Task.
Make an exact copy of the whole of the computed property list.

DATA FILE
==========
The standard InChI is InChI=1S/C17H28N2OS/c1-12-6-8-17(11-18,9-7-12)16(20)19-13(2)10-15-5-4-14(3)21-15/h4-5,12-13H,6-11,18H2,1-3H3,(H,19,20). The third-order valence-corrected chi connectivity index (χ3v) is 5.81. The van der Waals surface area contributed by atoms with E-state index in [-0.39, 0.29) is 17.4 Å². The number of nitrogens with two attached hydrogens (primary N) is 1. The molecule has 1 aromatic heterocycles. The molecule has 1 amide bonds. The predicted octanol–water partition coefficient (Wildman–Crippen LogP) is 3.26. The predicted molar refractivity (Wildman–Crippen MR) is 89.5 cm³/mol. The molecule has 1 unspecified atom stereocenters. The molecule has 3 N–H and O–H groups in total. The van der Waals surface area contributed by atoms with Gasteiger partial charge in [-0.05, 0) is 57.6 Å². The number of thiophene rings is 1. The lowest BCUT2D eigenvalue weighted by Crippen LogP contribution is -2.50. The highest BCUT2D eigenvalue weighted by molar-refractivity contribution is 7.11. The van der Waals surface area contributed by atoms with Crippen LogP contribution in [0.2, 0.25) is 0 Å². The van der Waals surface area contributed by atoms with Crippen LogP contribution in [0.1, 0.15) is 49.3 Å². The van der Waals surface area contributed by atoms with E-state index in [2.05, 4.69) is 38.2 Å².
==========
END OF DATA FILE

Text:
The standard InChI is InChI=1S/C17H28N2OS/c1-12-6-8-17(11-18,9-7-12)16(20)19-13(2)10-15-5-4-14(3)21-15/h4-5,12-13H,6-11,18H2,1-3H3,(H,19,20). The third-order valence-corrected chi connectivity index (χ3v) is 5.81. The van der Waals surface area contributed by atoms with E-state index in [-0.39, 0.29) is 17.4 Å². The number of nitrogens with two attached hydrogens (primary N) is 1. The molecule has 1 aromatic heterocycles. The molecule has 1 amide bonds. The predicted octanol–water partition coefficient (Wildman–Crippen LogP) is 3.26. The predicted molar refractivity (Wildman–Crippen MR) is 89.5 cm³/mol. The molecule has 1 unspecified atom stereocenters. The molecule has 3 N–H and O–H groups in total. The van der Waals surface area contributed by atoms with Gasteiger partial charge in [-0.05, 0) is 57.6 Å². The number of thiophene rings is 1. The lowest BCUT2D eigenvalue weighted by Crippen LogP contribution is -2.50. The highest BCUT2D eigenvalue weighted by molar-refractivity contribution is 7.11. The van der Waals surface area contributed by atoms with Crippen LogP contribution in [0.2, 0.25) is 0 Å². The van der Waals surface area contributed by atoms with Crippen LogP contribution in [0.1, 0.15) is 49.3 Å². The van der Waals surface area contributed by atoms with E-state index in [2.05, 4.69) is 38.2 Å².